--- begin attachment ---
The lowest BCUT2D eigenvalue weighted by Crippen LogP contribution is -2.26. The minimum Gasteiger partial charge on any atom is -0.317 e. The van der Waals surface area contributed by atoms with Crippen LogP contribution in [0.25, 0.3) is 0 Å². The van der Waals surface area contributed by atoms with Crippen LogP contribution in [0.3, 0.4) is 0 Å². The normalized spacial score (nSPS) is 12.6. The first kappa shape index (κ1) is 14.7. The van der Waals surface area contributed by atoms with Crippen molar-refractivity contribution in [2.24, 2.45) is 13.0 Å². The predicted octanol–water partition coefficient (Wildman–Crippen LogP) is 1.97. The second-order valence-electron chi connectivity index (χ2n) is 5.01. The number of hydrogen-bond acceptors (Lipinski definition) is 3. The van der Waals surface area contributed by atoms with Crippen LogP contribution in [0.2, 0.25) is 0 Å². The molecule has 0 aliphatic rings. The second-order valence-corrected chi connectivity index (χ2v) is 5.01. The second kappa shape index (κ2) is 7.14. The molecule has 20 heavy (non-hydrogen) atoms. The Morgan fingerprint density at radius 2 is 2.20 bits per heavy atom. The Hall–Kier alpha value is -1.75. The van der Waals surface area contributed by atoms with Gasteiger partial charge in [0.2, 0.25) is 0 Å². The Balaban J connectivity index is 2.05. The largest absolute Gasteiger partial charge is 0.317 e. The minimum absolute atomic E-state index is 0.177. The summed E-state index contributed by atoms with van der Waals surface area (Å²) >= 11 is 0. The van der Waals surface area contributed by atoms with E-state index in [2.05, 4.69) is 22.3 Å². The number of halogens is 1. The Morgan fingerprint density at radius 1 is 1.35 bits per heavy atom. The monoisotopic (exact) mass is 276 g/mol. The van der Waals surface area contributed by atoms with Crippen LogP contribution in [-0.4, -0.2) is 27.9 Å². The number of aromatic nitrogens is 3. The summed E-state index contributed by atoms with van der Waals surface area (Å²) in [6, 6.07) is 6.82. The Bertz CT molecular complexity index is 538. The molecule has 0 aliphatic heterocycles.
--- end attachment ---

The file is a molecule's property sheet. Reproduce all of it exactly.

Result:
The lowest BCUT2D eigenvalue weighted by Crippen LogP contribution is -2.26. The minimum Gasteiger partial charge on any atom is -0.317 e. The van der Waals surface area contributed by atoms with Crippen LogP contribution in [0.25, 0.3) is 0 Å². The van der Waals surface area contributed by atoms with Crippen LogP contribution in [0.3, 0.4) is 0 Å². The normalized spacial score (nSPS) is 12.6. The first kappa shape index (κ1) is 14.7. The van der Waals surface area contributed by atoms with Crippen molar-refractivity contribution in [2.24, 2.45) is 13.0 Å². The predicted octanol–water partition coefficient (Wildman–Crippen LogP) is 1.97. The second-order valence-electron chi connectivity index (χ2n) is 5.01. The number of hydrogen-bond acceptors (Lipinski definition) is 3. The van der Waals surface area contributed by atoms with Crippen LogP contribution in [0.2, 0.25) is 0 Å². The molecule has 0 aliphatic rings. The second-order valence-corrected chi connectivity index (χ2v) is 5.01. The second kappa shape index (κ2) is 7.14. The molecule has 20 heavy (non-hydrogen) atoms. The Morgan fingerprint density at radius 2 is 2.20 bits per heavy atom. The Hall–Kier alpha value is -1.75. The van der Waals surface area contributed by atoms with Gasteiger partial charge in [0.2, 0.25) is 0 Å². The Balaban J connectivity index is 2.05. The largest absolute Gasteiger partial charge is 0.317 e. The minimum absolute atomic E-state index is 0.177. The summed E-state index contributed by atoms with van der Waals surface area (Å²) >= 11 is 0. The van der Waals surface area contributed by atoms with E-state index in [2.05, 4.69) is 22.3 Å². The number of halogens is 1. The Morgan fingerprint density at radius 1 is 1.35 bits per heavy atom. The monoisotopic (exact) mass is 276 g/mol. The van der Waals surface area contributed by atoms with Crippen LogP contribution in [-0.4, -0.2) is 27.9 Å². The number of aromatic nitrogens is 3. The summed E-state index contributed by atoms with van der Waals surface area (Å²) in [6, 6.07) is 6.82. The Bertz CT molecular complexity index is 538. The molecule has 0 aliphatic heterocycles.